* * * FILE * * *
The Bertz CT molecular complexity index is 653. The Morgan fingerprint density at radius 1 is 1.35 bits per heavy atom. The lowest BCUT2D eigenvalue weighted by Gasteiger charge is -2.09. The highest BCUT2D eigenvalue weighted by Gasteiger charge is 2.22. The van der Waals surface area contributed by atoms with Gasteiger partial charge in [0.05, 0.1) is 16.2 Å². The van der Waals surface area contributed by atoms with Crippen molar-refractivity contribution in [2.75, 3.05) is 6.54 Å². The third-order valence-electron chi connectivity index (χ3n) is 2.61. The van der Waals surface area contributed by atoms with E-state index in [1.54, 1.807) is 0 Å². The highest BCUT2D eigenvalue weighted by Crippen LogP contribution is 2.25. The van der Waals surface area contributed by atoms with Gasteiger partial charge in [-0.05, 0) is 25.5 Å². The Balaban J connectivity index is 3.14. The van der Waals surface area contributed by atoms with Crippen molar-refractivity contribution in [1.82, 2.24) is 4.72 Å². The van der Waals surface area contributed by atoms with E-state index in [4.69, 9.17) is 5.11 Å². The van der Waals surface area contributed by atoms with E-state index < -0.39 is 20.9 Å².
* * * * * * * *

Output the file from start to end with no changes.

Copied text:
The Bertz CT molecular complexity index is 653. The Morgan fingerprint density at radius 1 is 1.35 bits per heavy atom. The lowest BCUT2D eigenvalue weighted by Gasteiger charge is -2.09. The highest BCUT2D eigenvalue weighted by Gasteiger charge is 2.22. The van der Waals surface area contributed by atoms with Gasteiger partial charge in [0.05, 0.1) is 16.2 Å². The van der Waals surface area contributed by atoms with Crippen molar-refractivity contribution in [2.75, 3.05) is 6.54 Å². The third-order valence-electron chi connectivity index (χ3n) is 2.61. The van der Waals surface area contributed by atoms with E-state index in [1.54, 1.807) is 0 Å². The highest BCUT2D eigenvalue weighted by Crippen LogP contribution is 2.25. The van der Waals surface area contributed by atoms with Gasteiger partial charge in [-0.05, 0) is 25.5 Å². The Balaban J connectivity index is 3.14. The van der Waals surface area contributed by atoms with Crippen molar-refractivity contribution in [1.82, 2.24) is 4.72 Å². The van der Waals surface area contributed by atoms with E-state index in [4.69, 9.17) is 5.11 Å². The van der Waals surface area contributed by atoms with E-state index < -0.39 is 20.9 Å².